Following the Bourbon repression of the events of 1828, three young men from the Cilento region – Salvatore, Domenico, Angelo – join Giuseppe Mazzini’s Giovine Italia. In We Believed, Mario Martone focusses on several episodes from the Italian Risorgimento starting with the revolutionary events in Cilento, which were filmed where they actually took place. One of the main locations, therefore, was the Parco Nazionale del Cilento, Vallo di Diano e Alburni in the area between Roscigno Vecchia, Pollica, Castellabate, Camerota and Palinuro.
After the failure of the Roman Republic, Domenico is arrested and taken, with other political prisoners, to the prison in Montefusco created by using the Castle of Bovino and the Norman Anjioin Castle of Deliceto (province of Foggia). We watch the unfolding of the historical process later known as the Risorgimento through his cynical gaze. A significative choice of location is that of Castellabate (province of Salerno) near Sapri, where Carlo Pisacane’s attempted rebellion ended in a bloodbath. Here principal photography took place mostly on the Portico “Le Gatte” in Santa Maria di Castellabate which overlooks a small harbour. If the embarkments took place in the sea off Acciaroli, the Arco naturale di Palinuro is the backdrop for the arrivals. Passing through the Gola del Diavolo, a sheer drop where the medieval borgo of San Severino perches, Domenico and Saverio ride across Mingardo to join the Garibaldi redshirt troops who will soon arrive, seeking refuge in the high area of Palinuro.
The unification process will, however, be sparked in the distant region of Piedmont: scenes feature Turin, Saluzzo, Savigliano and other areas of the province of Pinerolo, often hiding their true origins when they serve as France and England.
On the eve of the Battle of Custoza, Countess Livia Serpieri, the wife of an Austrian sympathizer, meets and falls in love with a young Austrian officer, Franz Mahler, during a performance of Giuseppe Verdi’s Trovatore at Teatro La Fenice in Venice. These are the opening scenes of Luchino Visconti’s Senso. Overcoming her initial resistance, Livia spends a night with the Lieutenant walking the calli of Venice, deserted because of the curfew. Dawn surprises the couple on the Fondamenta of Cannaregio, which leads to the Campo del Ghetto Nuovo, a small island in the sestiere of Cannaregio, linked by three bridges and site of the historical Jewish Ghetto. This is the start of a tumultuous relationship that will last until the officer’s disappearance. Distraught, Livia searches for him at the Porta Magna dell'Arsenale di Venezia, in the Campo dell'Arsenale in the Fondamenta Arsenale, in the Castello neighbourhood, east of Piazza San Marco.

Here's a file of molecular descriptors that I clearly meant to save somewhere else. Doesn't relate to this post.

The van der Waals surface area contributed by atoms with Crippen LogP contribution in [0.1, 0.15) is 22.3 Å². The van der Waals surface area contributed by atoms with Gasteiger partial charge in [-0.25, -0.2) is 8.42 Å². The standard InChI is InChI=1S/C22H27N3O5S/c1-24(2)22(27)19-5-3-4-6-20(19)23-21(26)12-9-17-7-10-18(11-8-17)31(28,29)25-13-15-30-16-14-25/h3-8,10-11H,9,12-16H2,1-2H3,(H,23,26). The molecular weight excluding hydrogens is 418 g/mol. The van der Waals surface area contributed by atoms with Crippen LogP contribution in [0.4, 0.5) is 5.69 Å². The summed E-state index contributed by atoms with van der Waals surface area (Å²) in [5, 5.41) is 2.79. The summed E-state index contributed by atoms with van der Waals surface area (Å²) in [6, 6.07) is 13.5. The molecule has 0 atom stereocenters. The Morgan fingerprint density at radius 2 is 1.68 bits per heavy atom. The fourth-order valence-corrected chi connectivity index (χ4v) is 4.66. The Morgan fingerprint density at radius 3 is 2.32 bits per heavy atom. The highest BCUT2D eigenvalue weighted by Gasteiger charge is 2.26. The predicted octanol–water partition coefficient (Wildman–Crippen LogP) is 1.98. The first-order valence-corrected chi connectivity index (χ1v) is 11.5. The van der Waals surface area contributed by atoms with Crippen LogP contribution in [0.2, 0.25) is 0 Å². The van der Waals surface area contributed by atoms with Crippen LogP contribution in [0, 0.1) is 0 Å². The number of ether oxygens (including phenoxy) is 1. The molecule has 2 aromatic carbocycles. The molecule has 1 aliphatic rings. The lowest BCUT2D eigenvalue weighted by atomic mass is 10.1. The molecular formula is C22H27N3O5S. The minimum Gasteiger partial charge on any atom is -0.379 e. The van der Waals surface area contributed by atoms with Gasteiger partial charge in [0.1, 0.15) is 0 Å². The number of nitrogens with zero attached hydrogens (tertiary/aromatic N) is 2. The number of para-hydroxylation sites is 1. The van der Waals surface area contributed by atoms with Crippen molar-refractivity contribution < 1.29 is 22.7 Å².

When war breaks out, Livia and her husband move to Villa di Aldeno, actually Villa Godi Malinverni in Lugo di Vicenza: designed by Andrea Palladio, who began work there in 1537, it is today a UNESCO World Heritage Site. The “Sala di Venere” and the “Sala dell'Olimpo” were used for Livia’s bedroom and boudoir, the countess gives Lieutenant Franz money in the “Sala dei Cesari” and in the “Sala delle Muse”, the central sala served as the Serpieris’ drawing room.
While the battle of Custoza rages on (shot around Valeggio sul Mincio, Borghetto di Valeggio sul Mincio, San Giorgio in Salici), Livia reaches her lover in Verona where she discovers his true base nature. She arrives on the evening that the Italian troops are defeated and the final scenes were actually shot in the Trastevere area in Rome: the entrance into Verona is actually Porta Settimiana at the beginning of via della Lungara, on the right shore of the Tiber. Other scenes were shot in Via Anicia, via Garibaldi (where the countess reports that Franz has deserted), vicolo del Leopardo and via dell’Arco de’ Tolomei. Death by shooting squad takes place at Castel Sant’angelo.